If you want to get a sense of the harrowing, widespread tragedy that took hold of the Jewish community during the Holocaust, pay a visit to Berlin's Holocaust Memorial, aka Memorial to the Murdered Jews of Europe. This incredibly powerful memorial, near Brandenburg Gate and the Reichtag, is one of the most important places to see in Berlin. Spend an hour or two in this football field-sized memorial to fully come to grips with the evil that was perpetrated during World War II.
Designed by architect Peter Eisenman, the memorial consists of a seemingly never-ending sea of concrete blocks lined up like coffins on a rolling hill, producing an uneasy feeling. Visitors can walk among the stone blocks for free, and the design lends itself to contemplation. Just what the 2,711 grey slabs symbolise is left up to interpretation, but it's hard not to come away from the memorial feeling moved.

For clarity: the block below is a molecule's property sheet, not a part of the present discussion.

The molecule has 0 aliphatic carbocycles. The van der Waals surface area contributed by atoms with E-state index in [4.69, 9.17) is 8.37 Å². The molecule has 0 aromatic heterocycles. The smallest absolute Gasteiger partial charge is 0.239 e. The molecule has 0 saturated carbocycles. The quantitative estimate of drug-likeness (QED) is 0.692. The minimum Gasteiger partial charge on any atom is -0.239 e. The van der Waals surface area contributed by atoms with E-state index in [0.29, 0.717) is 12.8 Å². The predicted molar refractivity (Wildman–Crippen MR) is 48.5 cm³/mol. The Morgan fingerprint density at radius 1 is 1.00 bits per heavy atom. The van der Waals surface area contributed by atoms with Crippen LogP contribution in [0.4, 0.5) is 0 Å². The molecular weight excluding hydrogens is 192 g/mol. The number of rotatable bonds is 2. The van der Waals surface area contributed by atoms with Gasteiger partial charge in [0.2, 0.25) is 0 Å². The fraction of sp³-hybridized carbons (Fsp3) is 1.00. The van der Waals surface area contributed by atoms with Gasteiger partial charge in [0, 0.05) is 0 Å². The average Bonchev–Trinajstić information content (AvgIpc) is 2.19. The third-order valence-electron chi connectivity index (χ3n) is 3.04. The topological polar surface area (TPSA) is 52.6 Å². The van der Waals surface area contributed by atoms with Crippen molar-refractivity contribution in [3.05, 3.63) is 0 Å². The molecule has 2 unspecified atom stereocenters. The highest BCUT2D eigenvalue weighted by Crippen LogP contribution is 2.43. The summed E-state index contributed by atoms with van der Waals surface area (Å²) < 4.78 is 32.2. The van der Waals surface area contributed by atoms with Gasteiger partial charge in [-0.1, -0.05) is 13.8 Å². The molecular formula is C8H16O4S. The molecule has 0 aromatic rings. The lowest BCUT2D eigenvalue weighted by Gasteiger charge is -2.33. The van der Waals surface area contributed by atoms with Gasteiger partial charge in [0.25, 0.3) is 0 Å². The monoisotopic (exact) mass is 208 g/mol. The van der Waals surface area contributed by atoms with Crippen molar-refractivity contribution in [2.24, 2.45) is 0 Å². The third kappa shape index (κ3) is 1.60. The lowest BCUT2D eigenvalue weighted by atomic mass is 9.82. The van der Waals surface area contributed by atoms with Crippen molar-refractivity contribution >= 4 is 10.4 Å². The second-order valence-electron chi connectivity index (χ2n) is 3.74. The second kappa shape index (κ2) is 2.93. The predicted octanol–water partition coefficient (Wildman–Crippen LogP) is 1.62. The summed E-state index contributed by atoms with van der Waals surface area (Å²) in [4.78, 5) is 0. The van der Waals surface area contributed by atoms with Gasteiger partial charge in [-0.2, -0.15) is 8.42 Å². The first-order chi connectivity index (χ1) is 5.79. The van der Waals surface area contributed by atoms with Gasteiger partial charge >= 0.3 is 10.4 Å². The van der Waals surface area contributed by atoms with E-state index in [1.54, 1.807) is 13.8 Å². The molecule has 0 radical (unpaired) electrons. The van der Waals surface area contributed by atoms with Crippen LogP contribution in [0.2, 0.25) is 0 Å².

It may be upsetting to immerse yourself in this horrendous part of history, but the Holocaust Memorial is a must-visit when you're in Berlin. Underneath the outdoor section, there's a free museum with even more detailed explanations and stories from World War II. It's open throughout the year but closed on Mondays.
Note: Out of respect, it's recommended that you don't climb up or stand on the concrete blocks.
Throughout the Year
Entry to Holocaust Memorial